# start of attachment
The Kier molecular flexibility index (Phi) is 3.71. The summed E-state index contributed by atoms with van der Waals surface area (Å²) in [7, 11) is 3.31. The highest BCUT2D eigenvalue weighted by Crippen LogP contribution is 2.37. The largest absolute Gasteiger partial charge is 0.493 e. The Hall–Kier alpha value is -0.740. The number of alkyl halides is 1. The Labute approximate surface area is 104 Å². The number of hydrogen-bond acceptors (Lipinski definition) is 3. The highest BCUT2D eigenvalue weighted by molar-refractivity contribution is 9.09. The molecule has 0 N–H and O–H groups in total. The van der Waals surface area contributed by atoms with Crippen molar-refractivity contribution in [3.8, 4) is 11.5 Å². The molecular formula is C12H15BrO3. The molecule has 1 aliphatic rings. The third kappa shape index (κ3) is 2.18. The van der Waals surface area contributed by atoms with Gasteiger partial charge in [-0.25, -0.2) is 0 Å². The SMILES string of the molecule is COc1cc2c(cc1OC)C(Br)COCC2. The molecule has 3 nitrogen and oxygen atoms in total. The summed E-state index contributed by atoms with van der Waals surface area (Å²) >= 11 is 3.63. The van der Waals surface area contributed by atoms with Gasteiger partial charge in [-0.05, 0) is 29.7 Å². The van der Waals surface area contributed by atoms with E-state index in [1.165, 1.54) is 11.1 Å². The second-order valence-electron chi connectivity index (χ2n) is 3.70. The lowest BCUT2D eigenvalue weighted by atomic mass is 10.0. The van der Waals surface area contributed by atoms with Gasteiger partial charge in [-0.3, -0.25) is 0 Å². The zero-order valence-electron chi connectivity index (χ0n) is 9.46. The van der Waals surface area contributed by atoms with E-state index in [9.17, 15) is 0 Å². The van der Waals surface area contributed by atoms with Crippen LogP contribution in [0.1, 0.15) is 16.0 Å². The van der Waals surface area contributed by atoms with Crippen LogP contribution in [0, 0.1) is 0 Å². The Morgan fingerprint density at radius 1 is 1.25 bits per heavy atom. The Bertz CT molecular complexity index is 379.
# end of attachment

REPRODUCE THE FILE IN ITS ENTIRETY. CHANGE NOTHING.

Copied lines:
The Kier molecular flexibility index (Phi) is 3.71. The summed E-state index contributed by atoms with van der Waals surface area (Å²) in [7, 11) is 3.31. The highest BCUT2D eigenvalue weighted by Crippen LogP contribution is 2.37. The largest absolute Gasteiger partial charge is 0.493 e. The Hall–Kier alpha value is -0.740. The number of alkyl halides is 1. The Labute approximate surface area is 104 Å². The number of hydrogen-bond acceptors (Lipinski definition) is 3. The highest BCUT2D eigenvalue weighted by molar-refractivity contribution is 9.09. The molecule has 0 N–H and O–H groups in total. The van der Waals surface area contributed by atoms with Crippen molar-refractivity contribution in [3.8, 4) is 11.5 Å². The molecular formula is C12H15BrO3. The molecule has 1 aliphatic rings. The third kappa shape index (κ3) is 2.18. The van der Waals surface area contributed by atoms with Gasteiger partial charge in [-0.25, -0.2) is 0 Å². The SMILES string of the molecule is COc1cc2c(cc1OC)C(Br)COCC2. The molecule has 3 nitrogen and oxygen atoms in total. The summed E-state index contributed by atoms with van der Waals surface area (Å²) >= 11 is 3.63. The van der Waals surface area contributed by atoms with Gasteiger partial charge in [-0.05, 0) is 29.7 Å². The van der Waals surface area contributed by atoms with E-state index in [1.165, 1.54) is 11.1 Å². The second-order valence-electron chi connectivity index (χ2n) is 3.70. The lowest BCUT2D eigenvalue weighted by atomic mass is 10.0. The van der Waals surface area contributed by atoms with Gasteiger partial charge in [-0.3, -0.25) is 0 Å². The zero-order valence-electron chi connectivity index (χ0n) is 9.46. The van der Waals surface area contributed by atoms with E-state index in [9.17, 15) is 0 Å². The van der Waals surface area contributed by atoms with Crippen LogP contribution in [0.1, 0.15) is 16.0 Å². The van der Waals surface area contributed by atoms with Crippen LogP contribution in [0, 0.1) is 0 Å². The Morgan fingerprint density at radius 1 is 1.25 bits per heavy atom. The Bertz CT molecular complexity index is 379.